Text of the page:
During the weeks right after I'd had chemo infusions for breast cancer, the most exercise I did was sipping on a glass of water, and that seemed to exhaust me. Time passed slowly and my brain felt like it was full of foggy syrup. I got to know my couch and my bed very well, in addition to wearing out a path to the bathroom. Long hours of inactivity resulted in frozen shoulders and as a result, it took me about a year of physical therapy after chemo ended to regain a proper range of motion. Now I know that if I ever have to endure treatment for breast cancer again, I should get up and exercise more to beat back the fatigue.
A study done by researchers at University of the West of England in Bristol, UK included breast cancer patients. The research covered a total of 56 studies and "showed specifically that aerobic exercise, both during and after cancer treatment, can be beneficial," according to lead researcher Fiona Cramp. These studies began in 2008 and were published in the Cochrane Review. "The evidence suggests that exercise may help reduce cancer-related fatigue and should therefore be considered as one component of a strategy for managing fatigue that may include a range of other interventions and education," said Dr. Cramp.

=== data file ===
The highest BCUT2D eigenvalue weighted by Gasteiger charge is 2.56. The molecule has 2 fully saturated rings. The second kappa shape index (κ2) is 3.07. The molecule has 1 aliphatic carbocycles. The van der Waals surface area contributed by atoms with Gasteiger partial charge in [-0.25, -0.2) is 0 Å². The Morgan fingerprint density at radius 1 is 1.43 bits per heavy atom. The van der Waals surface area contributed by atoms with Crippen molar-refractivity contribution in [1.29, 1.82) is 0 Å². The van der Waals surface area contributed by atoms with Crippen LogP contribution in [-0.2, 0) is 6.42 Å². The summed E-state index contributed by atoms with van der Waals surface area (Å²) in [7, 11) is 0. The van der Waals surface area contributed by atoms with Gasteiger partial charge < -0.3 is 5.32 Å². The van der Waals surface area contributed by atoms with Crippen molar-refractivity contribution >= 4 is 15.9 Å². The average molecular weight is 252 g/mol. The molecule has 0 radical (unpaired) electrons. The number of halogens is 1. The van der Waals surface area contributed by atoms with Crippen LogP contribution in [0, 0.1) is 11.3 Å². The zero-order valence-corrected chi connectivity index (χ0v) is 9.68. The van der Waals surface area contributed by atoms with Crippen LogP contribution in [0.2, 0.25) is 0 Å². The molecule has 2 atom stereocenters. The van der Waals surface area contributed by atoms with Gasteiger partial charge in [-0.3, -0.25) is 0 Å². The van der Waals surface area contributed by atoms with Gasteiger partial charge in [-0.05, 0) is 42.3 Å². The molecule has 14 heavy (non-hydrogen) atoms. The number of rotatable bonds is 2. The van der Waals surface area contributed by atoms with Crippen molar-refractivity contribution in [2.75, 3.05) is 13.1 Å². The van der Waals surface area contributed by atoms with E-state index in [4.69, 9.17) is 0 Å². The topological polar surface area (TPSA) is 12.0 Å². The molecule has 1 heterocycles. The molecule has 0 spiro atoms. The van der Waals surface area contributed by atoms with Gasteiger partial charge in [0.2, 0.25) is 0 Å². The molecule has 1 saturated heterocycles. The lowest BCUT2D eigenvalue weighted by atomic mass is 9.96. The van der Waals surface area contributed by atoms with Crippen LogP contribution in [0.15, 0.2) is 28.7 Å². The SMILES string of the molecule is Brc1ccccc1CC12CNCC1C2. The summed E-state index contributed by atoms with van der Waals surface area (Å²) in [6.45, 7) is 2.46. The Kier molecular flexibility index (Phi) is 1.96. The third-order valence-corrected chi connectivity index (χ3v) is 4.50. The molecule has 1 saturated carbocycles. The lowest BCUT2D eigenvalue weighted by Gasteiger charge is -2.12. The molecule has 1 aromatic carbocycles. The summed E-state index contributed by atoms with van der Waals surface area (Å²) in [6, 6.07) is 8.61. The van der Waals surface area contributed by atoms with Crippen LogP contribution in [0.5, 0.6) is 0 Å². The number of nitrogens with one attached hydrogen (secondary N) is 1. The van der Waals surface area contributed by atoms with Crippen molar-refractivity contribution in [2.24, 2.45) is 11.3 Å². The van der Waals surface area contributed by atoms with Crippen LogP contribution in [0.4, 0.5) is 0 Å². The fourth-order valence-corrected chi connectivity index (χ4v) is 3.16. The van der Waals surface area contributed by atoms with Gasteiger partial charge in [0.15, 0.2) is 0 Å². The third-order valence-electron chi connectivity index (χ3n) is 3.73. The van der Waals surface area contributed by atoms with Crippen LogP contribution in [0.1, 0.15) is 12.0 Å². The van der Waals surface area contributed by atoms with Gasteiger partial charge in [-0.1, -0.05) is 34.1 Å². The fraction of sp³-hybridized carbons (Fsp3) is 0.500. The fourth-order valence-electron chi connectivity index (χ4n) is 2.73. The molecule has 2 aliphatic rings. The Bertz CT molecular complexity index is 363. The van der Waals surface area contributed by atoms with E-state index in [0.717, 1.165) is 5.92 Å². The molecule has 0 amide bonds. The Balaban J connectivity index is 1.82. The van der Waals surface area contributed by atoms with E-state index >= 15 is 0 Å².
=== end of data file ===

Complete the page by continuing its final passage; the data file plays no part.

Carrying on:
Cancer creates a drain on your body, and can itself cause fatigue. Add chemotherapy to that, and you may have additional weariness, weakness, and lethargy, in additional to common side effects such as nausea and vomiting. On the face of it, it doesn't make sense to put a cancer patient who is i active treatment through a set of aerobic exercises, but patients apparently do feel better if they move around.
Breast cancer patients who exercised during and after treatments by walking, running, or bicycling were able to reduce their fatigue levels. They also felt less anxiety and slept better, as a result of doing regular aerobic exercise. Some groups in these studies did strength training or resistance training, but they didn't get as much relief from fatigue as those who did aerobic exercises.
So if you're in treatment now, or have recently finished cancer treatment, consult with your doctor about starting an aerobic exercise routine. Make sure you have medical clearance for this, then start slowly and make it a regular part of your schedule. Perhaps it will speed your recovery, as well as protect your health in the future!
Source: Cramp F, Byron-Daniel J. Exercise for the management of cancer-related fatigue in adults. Cochrane Database of Systematic Reviews 2012, Issue 11. Art. No.: CD006145. DOI: 10.1002/14651858.CD006145.pub3